The International Society for Subsurface Microbiology (ISSM) is made up of microbiologists, ecologists, geoscientists, and other researchers around the world fascinated by the various aspects of subsurface microbiology, a rapidly expanding field that focuses on microbial life below the surface of the earth. ISSM has organized numerous symposiums on subsurface microbiology in locations as diverse as Germany, Japan, New Zealand, USA and the UK. These symposia are meant to showcase the latest technologies and research in subsurface microbiology, including microbial ecology. The International Society of Subsurface Microbiology is honoured to invite you to its 11th international conference in Utrecht (The Netherlands) in June 2020. Abstracts due in September 2019.
The International Society of Subsurface Microbiology (ISSM) is pleased to invite delegates to attend ISSM 2017. This conference is the tenth in a series of international conferences devoted to providing a better understanding of the ecology, microbial community composition and function, and biogeochemistry of the earth’s subsurface environments. The Conference is being held in Rotorua, New Zealand, from 6-10 November 2017. Rotorua is a stunning location with a wide range of environments – physical, cultural and social, to discover and explore. The conference promises to be an unforgettable event that will bring together a wide range of international delegates from all around the globe. The conference will span 5 days, including a day of excursions, and over this period conference delegates will hear from leading experts in subsurface microbiology and discuss cutting edge developments in this area. Abstract submissions due May 8, 2017.
Due to health concerns and travel restrictions being put in place due to the COVID-19 coronavirus outbreak, we have decided to postpone The International Society of Subsurface Microbiology ISSM 2020 Conference in the Netherlands from June 14-19 to November 1-6. The deadline for submitting poster abstracts (oral presentation abstract submissions are now closed) has been extended to July 30, 2020.
International Ocean Discovery Program (IODP) Expedition 366 focused, in part, on the study of geochemical cycling, matrix alteration and transport, and deep biosphere processes in the Mariana subduction zone. This research was accomplished by sampling the summit and flank regions of three active serpentinite mud volcanoes in the Mariana forearc: Yinazao (Blue Moon), Fantangisña (Celestial), and Asùt Tesoro (Big Blue) Seamounts. These mud volcanoes represent a transect with increasing distance from the trench. Because these mud volcanoes discharge fluids and materials from the subduction channel, they provide a means to characterize thermal, geochemical, and pressure conditions within the seismogenic zone. Previous coring on Ocean Drilling Program (ODP) Legs 125 and 195 at two other serpentinite mud volcanoes (Conical and South Chamorro Seamounts, respectively) and piston, gravity, and push cores from several other Mariana serpentinite mud volcanoes add to this transect of deep-sourced material that is discharged at the seafloor.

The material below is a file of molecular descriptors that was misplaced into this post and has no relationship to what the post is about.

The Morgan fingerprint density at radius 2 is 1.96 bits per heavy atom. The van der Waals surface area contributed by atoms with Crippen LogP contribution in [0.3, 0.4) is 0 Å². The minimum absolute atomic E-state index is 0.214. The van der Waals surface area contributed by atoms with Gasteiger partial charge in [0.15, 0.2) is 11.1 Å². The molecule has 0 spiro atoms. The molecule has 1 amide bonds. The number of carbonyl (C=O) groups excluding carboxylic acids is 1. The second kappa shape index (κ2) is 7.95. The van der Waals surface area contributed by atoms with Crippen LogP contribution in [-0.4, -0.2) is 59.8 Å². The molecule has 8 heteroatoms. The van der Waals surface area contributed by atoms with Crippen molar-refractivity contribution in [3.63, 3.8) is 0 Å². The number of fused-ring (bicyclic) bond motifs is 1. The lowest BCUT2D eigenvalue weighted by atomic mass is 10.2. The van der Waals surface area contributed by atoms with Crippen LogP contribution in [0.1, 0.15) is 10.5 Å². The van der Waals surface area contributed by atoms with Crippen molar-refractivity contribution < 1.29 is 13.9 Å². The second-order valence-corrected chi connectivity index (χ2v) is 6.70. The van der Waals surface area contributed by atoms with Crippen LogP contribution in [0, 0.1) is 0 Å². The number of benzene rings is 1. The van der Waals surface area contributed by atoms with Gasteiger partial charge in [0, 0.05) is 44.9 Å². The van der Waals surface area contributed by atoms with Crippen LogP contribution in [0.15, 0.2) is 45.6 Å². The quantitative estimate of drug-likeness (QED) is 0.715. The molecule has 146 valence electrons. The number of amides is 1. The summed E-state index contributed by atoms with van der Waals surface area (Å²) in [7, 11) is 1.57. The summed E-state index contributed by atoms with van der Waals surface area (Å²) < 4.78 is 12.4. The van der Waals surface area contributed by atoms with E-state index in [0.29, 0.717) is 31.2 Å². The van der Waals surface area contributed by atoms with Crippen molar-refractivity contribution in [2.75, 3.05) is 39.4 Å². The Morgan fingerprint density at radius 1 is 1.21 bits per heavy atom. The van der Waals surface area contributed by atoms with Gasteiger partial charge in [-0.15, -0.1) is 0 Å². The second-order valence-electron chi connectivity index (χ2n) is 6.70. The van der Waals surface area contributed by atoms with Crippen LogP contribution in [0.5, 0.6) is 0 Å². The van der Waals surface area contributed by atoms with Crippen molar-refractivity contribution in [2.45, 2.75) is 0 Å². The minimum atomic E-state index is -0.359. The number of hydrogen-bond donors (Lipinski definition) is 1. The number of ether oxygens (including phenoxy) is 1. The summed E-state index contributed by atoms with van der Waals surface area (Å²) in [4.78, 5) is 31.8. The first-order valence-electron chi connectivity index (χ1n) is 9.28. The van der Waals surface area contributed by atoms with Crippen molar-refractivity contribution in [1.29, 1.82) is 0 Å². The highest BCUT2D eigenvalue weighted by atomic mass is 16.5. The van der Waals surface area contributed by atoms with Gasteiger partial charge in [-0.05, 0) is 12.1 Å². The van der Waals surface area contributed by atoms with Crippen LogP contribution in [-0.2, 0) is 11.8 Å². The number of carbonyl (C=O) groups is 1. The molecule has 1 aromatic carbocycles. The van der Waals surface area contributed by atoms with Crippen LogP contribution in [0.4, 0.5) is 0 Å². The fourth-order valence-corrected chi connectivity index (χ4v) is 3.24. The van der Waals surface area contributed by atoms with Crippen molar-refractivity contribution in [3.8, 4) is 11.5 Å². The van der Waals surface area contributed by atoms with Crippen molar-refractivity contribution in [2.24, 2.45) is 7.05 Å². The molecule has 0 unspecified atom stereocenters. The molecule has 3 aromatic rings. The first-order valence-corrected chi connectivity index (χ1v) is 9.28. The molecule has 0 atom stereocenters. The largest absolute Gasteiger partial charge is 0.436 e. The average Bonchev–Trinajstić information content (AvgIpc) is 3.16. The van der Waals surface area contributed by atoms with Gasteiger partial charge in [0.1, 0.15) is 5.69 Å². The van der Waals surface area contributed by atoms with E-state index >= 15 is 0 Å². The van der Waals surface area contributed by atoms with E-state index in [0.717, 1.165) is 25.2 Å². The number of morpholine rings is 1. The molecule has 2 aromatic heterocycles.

Pore waters were squeezed from cored serpentinite materials to determine the composition of deep-sourced fluid from the subduction channel and to assess the character, extent, and effect of diagenetic reactions and mixing with seawater on the flanks of three serpentinite seamounts (Yinazao, Fantangisña, and Asùt Tesoro). In addition, two water-sampling temperature probe (WSTP) fluid samples were collected in two of the cased boreholes, each with at least 30 m of screened casing that allowed formation fluids to discharge into the borehole. Here we report shore-based Li, Rb, Cs, Ba, V, Mo, and U measurements of pore waters and one of the WSTP samples. The alkali metals were analyzed to constrain the temperature of reaction in the subduction channel. The other elements were analyzed to assess potential biogenic and diagenetic reactions as the serpentinite material weathers and exchanges with bottom seawater via diffusion. Results were generally consistent with earlier coring and drilling operations, resulting in systematic changes in the composition of the deep-sourced fluid with distance from the trench.
Authors: P. Fryer, C.G. Wheat, T. Williams, E. Albers, B. Bekins, B.P.R. Debret, J. Deng, Y. Dong, P. Eickenbusch, E.A. Frery, Y. Ichiyama, K. Johnson, R.M. Johnston, R.T. Kevorkian, W. Kurz, V. Magalhaes, S.S. Mantovanelli, W. Menapace, C.D. Menzies, K. Michibayashi, C.L. Moyer, K.K. Mullane, J.-W. Park, R.E. Price, J.G. Ryan, J.W. Shervais, O.J. Sissmann, S. Suzuki, K. Takai, B. Walter, and R. Zhang
Abstract: Geologic processes at convergent plate margins control geochemical cycling, seismicity, and deep biosphere activity in subduction zones and suprasubduction zone lithosphere. International Ocean Discovery Program Expedition 366 was designed to address the nature of these processes in the shallow to intermediate depth of the Mariana subduction channel. Although no technology is available to permit direct sampling of the subduction channel of an intraoceanic convergent margin at depths up to 19 km, the Mariana forearc region (between the trench and the active volcanic arc) provides a means to access materials from this zone.